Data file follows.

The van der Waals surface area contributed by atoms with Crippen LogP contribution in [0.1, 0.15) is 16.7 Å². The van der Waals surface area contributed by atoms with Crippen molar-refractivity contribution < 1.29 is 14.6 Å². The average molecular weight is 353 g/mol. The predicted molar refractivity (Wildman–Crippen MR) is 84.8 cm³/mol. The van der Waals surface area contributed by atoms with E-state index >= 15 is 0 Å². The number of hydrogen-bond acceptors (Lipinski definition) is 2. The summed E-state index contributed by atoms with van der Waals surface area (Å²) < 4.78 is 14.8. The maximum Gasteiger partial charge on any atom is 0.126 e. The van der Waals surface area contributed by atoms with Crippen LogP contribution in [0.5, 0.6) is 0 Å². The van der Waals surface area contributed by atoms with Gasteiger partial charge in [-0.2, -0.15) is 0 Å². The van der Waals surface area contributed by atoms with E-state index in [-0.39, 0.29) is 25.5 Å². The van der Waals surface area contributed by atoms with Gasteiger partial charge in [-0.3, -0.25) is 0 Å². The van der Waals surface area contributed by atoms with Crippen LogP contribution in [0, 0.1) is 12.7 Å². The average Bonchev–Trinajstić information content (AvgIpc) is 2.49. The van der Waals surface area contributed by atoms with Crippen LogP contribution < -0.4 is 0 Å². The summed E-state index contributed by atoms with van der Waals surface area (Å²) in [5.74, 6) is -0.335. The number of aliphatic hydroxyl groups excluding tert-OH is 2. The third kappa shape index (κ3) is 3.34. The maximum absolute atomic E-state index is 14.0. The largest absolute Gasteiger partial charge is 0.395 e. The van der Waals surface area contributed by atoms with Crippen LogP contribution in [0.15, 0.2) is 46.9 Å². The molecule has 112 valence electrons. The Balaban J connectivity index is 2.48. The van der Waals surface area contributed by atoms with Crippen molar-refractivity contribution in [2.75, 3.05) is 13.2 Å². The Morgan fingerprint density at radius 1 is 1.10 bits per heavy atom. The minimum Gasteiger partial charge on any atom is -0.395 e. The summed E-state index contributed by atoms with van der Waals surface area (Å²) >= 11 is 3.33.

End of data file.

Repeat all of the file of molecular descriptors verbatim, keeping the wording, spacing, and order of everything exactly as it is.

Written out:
The van der Waals surface area contributed by atoms with Crippen LogP contribution in [0.1, 0.15) is 16.7 Å². The van der Waals surface area contributed by atoms with Crippen molar-refractivity contribution < 1.29 is 14.6 Å². The average molecular weight is 353 g/mol. The predicted molar refractivity (Wildman–Crippen MR) is 84.8 cm³/mol. The van der Waals surface area contributed by atoms with E-state index >= 15 is 0 Å². The number of hydrogen-bond acceptors (Lipinski definition) is 2. The summed E-state index contributed by atoms with van der Waals surface area (Å²) < 4.78 is 14.8. The maximum Gasteiger partial charge on any atom is 0.126 e. The van der Waals surface area contributed by atoms with Crippen LogP contribution in [0.5, 0.6) is 0 Å². The van der Waals surface area contributed by atoms with Gasteiger partial charge in [-0.2, -0.15) is 0 Å². The van der Waals surface area contributed by atoms with E-state index in [-0.39, 0.29) is 25.5 Å². The van der Waals surface area contributed by atoms with Gasteiger partial charge in [-0.3, -0.25) is 0 Å². The van der Waals surface area contributed by atoms with Crippen LogP contribution in [0, 0.1) is 12.7 Å². The average Bonchev–Trinajstić information content (AvgIpc) is 2.49. The van der Waals surface area contributed by atoms with Crippen LogP contribution < -0.4 is 0 Å². The summed E-state index contributed by atoms with van der Waals surface area (Å²) in [5.74, 6) is -0.335. The number of aliphatic hydroxyl groups excluding tert-OH is 2. The third kappa shape index (κ3) is 3.34. The maximum absolute atomic E-state index is 14.0. The largest absolute Gasteiger partial charge is 0.395 e. The van der Waals surface area contributed by atoms with Crippen LogP contribution in [0.15, 0.2) is 46.9 Å². The molecule has 112 valence electrons. The Balaban J connectivity index is 2.48. The van der Waals surface area contributed by atoms with Crippen molar-refractivity contribution in [2.75, 3.05) is 13.2 Å². The Morgan fingerprint density at radius 1 is 1.10 bits per heavy atom. The minimum Gasteiger partial charge on any atom is -0.395 e. The summed E-state index contributed by atoms with van der Waals surface area (Å²) >= 11 is 3.33.